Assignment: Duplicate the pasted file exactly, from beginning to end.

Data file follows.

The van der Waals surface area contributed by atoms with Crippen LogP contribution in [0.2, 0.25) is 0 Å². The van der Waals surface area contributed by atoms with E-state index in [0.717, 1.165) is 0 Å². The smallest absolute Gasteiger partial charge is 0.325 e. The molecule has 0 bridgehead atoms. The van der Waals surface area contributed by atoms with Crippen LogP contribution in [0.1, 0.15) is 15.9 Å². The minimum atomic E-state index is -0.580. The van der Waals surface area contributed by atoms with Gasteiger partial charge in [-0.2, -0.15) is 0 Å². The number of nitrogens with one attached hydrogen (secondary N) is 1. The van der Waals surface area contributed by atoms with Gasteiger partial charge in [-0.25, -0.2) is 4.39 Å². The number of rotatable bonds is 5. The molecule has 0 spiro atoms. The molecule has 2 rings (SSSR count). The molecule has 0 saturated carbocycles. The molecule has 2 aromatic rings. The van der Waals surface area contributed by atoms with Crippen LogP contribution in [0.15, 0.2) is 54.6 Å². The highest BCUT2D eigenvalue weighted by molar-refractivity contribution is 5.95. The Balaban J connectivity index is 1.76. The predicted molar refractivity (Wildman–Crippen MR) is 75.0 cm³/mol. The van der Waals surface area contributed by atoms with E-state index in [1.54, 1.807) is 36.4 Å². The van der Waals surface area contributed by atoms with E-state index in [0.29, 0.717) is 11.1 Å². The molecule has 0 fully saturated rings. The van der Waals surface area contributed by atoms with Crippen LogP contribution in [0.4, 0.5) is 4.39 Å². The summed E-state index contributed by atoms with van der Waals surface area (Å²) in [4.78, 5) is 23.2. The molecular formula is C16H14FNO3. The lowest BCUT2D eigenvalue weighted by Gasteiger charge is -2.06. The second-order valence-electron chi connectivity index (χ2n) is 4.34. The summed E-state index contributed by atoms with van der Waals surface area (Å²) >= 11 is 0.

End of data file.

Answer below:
The van der Waals surface area contributed by atoms with Crippen LogP contribution in [0.2, 0.25) is 0 Å². The van der Waals surface area contributed by atoms with E-state index in [0.717, 1.165) is 0 Å². The smallest absolute Gasteiger partial charge is 0.325 e. The molecule has 0 bridgehead atoms. The van der Waals surface area contributed by atoms with Crippen LogP contribution in [0.1, 0.15) is 15.9 Å². The minimum atomic E-state index is -0.580. The van der Waals surface area contributed by atoms with Gasteiger partial charge in [-0.2, -0.15) is 0 Å². The number of nitrogens with one attached hydrogen (secondary N) is 1. The van der Waals surface area contributed by atoms with Gasteiger partial charge in [-0.25, -0.2) is 4.39 Å². The number of rotatable bonds is 5. The molecule has 0 spiro atoms. The molecule has 2 rings (SSSR count). The molecule has 0 saturated carbocycles. The molecule has 2 aromatic rings. The van der Waals surface area contributed by atoms with Crippen LogP contribution in [0.15, 0.2) is 54.6 Å². The highest BCUT2D eigenvalue weighted by molar-refractivity contribution is 5.95. The Balaban J connectivity index is 1.76. The predicted molar refractivity (Wildman–Crippen MR) is 75.0 cm³/mol. The van der Waals surface area contributed by atoms with E-state index in [1.54, 1.807) is 36.4 Å². The van der Waals surface area contributed by atoms with E-state index in [0.29, 0.717) is 11.1 Å². The molecule has 0 fully saturated rings. The van der Waals surface area contributed by atoms with Crippen LogP contribution in [0.4, 0.5) is 4.39 Å². The summed E-state index contributed by atoms with van der Waals surface area (Å²) in [4.78, 5) is 23.2. The molecular formula is C16H14FNO3. The lowest BCUT2D eigenvalue weighted by Gasteiger charge is -2.06. The second-order valence-electron chi connectivity index (χ2n) is 4.34. The summed E-state index contributed by atoms with van der Waals surface area (Å²) >= 11 is 0.